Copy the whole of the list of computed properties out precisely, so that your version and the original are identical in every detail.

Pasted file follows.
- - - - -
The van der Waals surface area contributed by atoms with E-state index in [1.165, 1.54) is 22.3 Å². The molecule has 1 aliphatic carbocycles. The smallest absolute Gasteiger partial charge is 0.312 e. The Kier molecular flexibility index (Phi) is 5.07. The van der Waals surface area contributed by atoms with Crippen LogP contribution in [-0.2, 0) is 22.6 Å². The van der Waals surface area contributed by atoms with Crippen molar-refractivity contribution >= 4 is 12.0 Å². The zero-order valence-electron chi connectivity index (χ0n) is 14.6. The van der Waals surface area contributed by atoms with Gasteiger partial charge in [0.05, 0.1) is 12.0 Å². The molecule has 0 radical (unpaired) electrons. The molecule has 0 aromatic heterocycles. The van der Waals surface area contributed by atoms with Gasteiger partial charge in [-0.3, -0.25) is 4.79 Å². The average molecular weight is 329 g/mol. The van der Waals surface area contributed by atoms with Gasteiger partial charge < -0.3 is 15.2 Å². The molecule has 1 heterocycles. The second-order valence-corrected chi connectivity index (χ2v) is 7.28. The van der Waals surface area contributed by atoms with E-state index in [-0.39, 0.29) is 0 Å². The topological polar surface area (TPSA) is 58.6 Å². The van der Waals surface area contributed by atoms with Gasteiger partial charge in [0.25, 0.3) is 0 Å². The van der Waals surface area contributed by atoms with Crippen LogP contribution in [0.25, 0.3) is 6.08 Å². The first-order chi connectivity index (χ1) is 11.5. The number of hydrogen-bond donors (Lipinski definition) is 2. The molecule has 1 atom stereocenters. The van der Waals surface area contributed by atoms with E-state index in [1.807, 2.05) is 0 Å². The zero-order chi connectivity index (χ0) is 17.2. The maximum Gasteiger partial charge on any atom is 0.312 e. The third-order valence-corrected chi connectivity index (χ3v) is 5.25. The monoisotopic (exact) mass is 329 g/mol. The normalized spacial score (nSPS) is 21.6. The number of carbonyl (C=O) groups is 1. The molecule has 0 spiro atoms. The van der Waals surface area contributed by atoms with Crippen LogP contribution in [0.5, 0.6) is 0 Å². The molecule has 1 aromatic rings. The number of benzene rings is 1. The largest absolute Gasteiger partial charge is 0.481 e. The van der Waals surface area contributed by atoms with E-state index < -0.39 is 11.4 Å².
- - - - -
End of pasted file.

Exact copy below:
The van der Waals surface area contributed by atoms with E-state index in [1.165, 1.54) is 22.3 Å². The molecule has 1 aliphatic carbocycles. The smallest absolute Gasteiger partial charge is 0.312 e. The Kier molecular flexibility index (Phi) is 5.07. The van der Waals surface area contributed by atoms with Crippen LogP contribution in [-0.2, 0) is 22.6 Å². The van der Waals surface area contributed by atoms with Crippen molar-refractivity contribution >= 4 is 12.0 Å². The zero-order valence-electron chi connectivity index (χ0n) is 14.6. The van der Waals surface area contributed by atoms with Gasteiger partial charge in [0.05, 0.1) is 12.0 Å². The molecule has 0 radical (unpaired) electrons. The molecule has 0 aromatic heterocycles. The van der Waals surface area contributed by atoms with Gasteiger partial charge in [-0.3, -0.25) is 4.79 Å². The average molecular weight is 329 g/mol. The van der Waals surface area contributed by atoms with Gasteiger partial charge < -0.3 is 15.2 Å². The molecule has 1 heterocycles. The second-order valence-corrected chi connectivity index (χ2v) is 7.28. The van der Waals surface area contributed by atoms with E-state index in [-0.39, 0.29) is 0 Å². The topological polar surface area (TPSA) is 58.6 Å². The van der Waals surface area contributed by atoms with Gasteiger partial charge in [0.25, 0.3) is 0 Å². The van der Waals surface area contributed by atoms with Crippen LogP contribution in [0.25, 0.3) is 6.08 Å². The first-order chi connectivity index (χ1) is 11.5. The number of hydrogen-bond donors (Lipinski definition) is 2. The molecule has 1 atom stereocenters. The van der Waals surface area contributed by atoms with E-state index in [1.807, 2.05) is 0 Å². The zero-order chi connectivity index (χ0) is 17.2. The maximum Gasteiger partial charge on any atom is 0.312 e. The third-order valence-corrected chi connectivity index (χ3v) is 5.25. The monoisotopic (exact) mass is 329 g/mol. The normalized spacial score (nSPS) is 21.6. The number of carbonyl (C=O) groups is 1. The molecule has 0 spiro atoms. The van der Waals surface area contributed by atoms with Crippen LogP contribution in [0.5, 0.6) is 0 Å². The molecule has 1 aromatic rings. The number of benzene rings is 1. The largest absolute Gasteiger partial charge is 0.481 e. The van der Waals surface area contributed by atoms with E-state index < -0.39 is 11.4 Å².